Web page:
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I am starting a Database of multiple locations in a specific area (upwards of 8,000 unique locations). We remotely collect information routinely about these locations and data is collected over multiple collection instances throughout the year.

I have one main table (Main_Table) in the DB that stores the info that remains constant such as address, name, GPS location and the zone within which the data source is located, these data will not change. Each location is given a Primary Key which will be used as the unique identifier for the location.

Now, I have to collect data routinely on these locations like temperature, time, status (sat or unsat) and other readings, this is done for each location routinely, like 1, 2, 3 or 4 times per year, I want to store the info collected in (a) separate table(s).

I was wondering, since each location will be uniquely identified, would it make sense to create a separate table for each individual location/data source to store all the data collected over the different times of the year. So, location_one would be a table and all the data collected from location_one would be stored in that table etc. The other option I am playing with is have one other table for ALL data collected (Info_Table) and just make a new entry for each source of data with the Primary Key from Main_Table being the unique key for the data entered, which option will be faster? I am using PHP to pull and parse the data for display on a web application.

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  • I anticipate 8,000 points to collect data from at least and routine collection will be done at least 4 or so times per year, so 32,000 entries into the database.
    – Blue_Hat
    Nov 27, 2022 at 20:42
  • Is it faster to query 8000+ tables to display the data or a single one?
    – Joe W
    Nov 27, 2022 at 21:56
  • @JoeW - With a suitable index, it is "better" to have one table, not 8000. A table with 32K rows is "tiny". Come back when you have a billion.
    – Rick James
    Nov 28, 2022 at 4:45
  • @Blue_Hat - You should probably have one table listing all the locations and another table with the readings. Maybe there will be more than the two tables, but I don't see any need for such yet.
    – Rick James
    Nov 28, 2022 at 4:47
  • Let’s be honest: this is Mickey Mouse data and the way you design it is not very important and unlikely to make any difference in performance: whether you keep everything in one table or two tables with a 1-1 relationship will make little difference. Nov 28, 2022 at 8:07

2 Answers 2

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I anticipate 8,000 points to collect data from at least and routine collection will be done at least 4 or so times per year, so 32,000 entries into the database.

Managing 8,000 tables for the same type of object would be painful. And if you need to query across more than one table at a time, then you run into extra work with trying to create the appropriate query to do so. There would also be some slight additional overhead in searching each table and combining the data back together, multiplied for each table you need to query across at one time.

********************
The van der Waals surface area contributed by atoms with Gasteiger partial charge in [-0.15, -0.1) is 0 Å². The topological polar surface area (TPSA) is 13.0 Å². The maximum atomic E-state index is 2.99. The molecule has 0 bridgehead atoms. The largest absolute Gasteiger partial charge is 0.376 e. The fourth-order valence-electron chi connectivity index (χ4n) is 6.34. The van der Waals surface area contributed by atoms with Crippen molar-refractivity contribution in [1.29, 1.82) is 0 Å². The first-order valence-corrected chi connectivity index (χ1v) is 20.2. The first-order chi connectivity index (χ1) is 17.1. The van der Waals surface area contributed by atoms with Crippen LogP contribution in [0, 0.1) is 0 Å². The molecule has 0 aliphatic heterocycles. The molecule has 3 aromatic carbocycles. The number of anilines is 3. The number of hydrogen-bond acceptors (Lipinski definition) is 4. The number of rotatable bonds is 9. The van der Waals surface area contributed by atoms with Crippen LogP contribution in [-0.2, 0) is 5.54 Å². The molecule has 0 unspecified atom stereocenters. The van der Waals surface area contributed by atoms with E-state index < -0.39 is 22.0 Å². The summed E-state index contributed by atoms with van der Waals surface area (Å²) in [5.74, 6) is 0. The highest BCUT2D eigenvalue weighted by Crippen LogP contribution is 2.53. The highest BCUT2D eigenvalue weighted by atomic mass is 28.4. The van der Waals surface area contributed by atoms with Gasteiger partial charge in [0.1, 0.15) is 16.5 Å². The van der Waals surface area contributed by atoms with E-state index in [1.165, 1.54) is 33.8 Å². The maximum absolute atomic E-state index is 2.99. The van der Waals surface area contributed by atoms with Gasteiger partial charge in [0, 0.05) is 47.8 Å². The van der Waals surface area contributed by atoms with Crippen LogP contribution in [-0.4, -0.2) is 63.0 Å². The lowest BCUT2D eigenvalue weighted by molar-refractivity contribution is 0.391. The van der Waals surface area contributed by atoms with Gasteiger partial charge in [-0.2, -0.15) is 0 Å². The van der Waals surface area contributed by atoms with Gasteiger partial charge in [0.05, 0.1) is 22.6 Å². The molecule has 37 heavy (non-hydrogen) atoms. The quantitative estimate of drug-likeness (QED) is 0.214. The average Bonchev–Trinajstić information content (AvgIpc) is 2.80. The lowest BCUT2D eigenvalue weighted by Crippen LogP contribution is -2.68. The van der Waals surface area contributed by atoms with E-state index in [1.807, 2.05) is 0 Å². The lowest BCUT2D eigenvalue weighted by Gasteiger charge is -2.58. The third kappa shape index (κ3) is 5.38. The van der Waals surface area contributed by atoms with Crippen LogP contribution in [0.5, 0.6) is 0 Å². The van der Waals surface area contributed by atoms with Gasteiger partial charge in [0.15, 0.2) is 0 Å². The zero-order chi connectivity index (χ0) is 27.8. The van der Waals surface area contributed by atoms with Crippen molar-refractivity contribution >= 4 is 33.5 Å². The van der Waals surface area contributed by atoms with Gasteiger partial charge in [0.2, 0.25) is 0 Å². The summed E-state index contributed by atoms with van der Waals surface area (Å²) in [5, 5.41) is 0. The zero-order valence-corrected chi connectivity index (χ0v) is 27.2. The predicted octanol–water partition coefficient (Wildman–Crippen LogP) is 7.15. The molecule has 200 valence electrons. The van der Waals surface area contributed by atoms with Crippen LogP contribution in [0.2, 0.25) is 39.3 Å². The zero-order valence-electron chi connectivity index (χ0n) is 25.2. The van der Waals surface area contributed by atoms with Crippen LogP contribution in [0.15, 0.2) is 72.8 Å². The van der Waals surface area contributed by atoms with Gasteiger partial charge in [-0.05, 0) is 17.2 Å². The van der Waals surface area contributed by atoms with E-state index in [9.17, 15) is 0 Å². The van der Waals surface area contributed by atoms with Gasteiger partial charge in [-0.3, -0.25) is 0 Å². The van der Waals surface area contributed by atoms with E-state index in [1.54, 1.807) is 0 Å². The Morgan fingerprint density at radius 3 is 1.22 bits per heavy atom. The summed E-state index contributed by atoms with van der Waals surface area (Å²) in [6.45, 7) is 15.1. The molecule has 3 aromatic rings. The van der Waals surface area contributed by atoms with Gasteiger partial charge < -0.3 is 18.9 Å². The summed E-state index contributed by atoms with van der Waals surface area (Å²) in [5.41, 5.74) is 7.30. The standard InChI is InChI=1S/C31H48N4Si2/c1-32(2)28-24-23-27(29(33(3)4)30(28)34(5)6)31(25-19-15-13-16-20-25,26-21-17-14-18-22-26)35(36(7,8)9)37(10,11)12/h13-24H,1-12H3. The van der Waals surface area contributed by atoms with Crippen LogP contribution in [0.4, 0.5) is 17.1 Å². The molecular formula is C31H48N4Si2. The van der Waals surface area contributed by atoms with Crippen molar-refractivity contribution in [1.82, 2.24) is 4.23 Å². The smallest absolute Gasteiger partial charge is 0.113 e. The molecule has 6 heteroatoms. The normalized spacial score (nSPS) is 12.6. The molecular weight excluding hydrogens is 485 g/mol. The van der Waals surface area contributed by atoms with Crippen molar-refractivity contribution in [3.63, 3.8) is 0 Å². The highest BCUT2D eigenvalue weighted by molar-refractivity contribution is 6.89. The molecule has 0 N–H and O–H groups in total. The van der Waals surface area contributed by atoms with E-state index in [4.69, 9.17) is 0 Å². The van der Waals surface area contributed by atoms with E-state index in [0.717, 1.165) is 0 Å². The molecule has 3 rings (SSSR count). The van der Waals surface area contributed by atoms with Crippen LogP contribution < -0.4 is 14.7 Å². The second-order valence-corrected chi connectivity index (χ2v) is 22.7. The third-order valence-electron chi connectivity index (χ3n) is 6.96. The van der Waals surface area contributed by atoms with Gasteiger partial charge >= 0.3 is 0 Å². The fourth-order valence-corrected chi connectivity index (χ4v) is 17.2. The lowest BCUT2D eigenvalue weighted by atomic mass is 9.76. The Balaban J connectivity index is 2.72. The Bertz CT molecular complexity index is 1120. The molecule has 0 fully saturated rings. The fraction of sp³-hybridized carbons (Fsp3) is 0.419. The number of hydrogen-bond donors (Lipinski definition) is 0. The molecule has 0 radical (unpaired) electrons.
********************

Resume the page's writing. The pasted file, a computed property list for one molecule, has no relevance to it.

32,000 records is an extremely tiny amount of data. Even after 100 years, 3.2 million rows of data is still a small amount. An index uses a B-Tree data structure to organize the data. B-Tree's have O(log(n)) search time complexity. In the worst case, log2(32,000) = ~15 nodes that would need to be seeked through to find any subset of the data. log2(3.2 million) = ~22 nodes. Either would take the world's slowest computer less than a millisecond to run.

Moral of the story, don't prematurely optimize your database system. It already has the tools to handle large amounts of data in a performant way. Worry about optimizing performance once you actually have a performance problem eventually.

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  • So, adding a second table and just adding the data in rows would be the best bet then? I would only be working with 2 tables and I can just select all data associated with the key that is associated with the individual point from which to collect data then?
    – Blue_Hat
    Nov 28, 2022 at 4:28
  • @Blue_Hat I think that would be most sensible, yes. General rule of thumb when starting is to design the tables to match the objects as they'll be used and consumed. Just make sure the key (or whichever columns you filter that table on) is indexed on that table, and your queries will be very fast.
    – J.D.
    Nov 28, 2022 at 14:24
  • Thanks a whole lot, this was very helpful
    – Blue_Hat
    Dec 4, 2022 at 16:51
  • @Blue_Hat No problem, glad to be of help! 🙂
    – J.D.
    Dec 4, 2022 at 17:54
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A table per address would be faster because the index on the foreign key in the data table would be smaller.

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  • That depends on how you need to access the data
    – Joe W
    Nov 27, 2022 at 21:54

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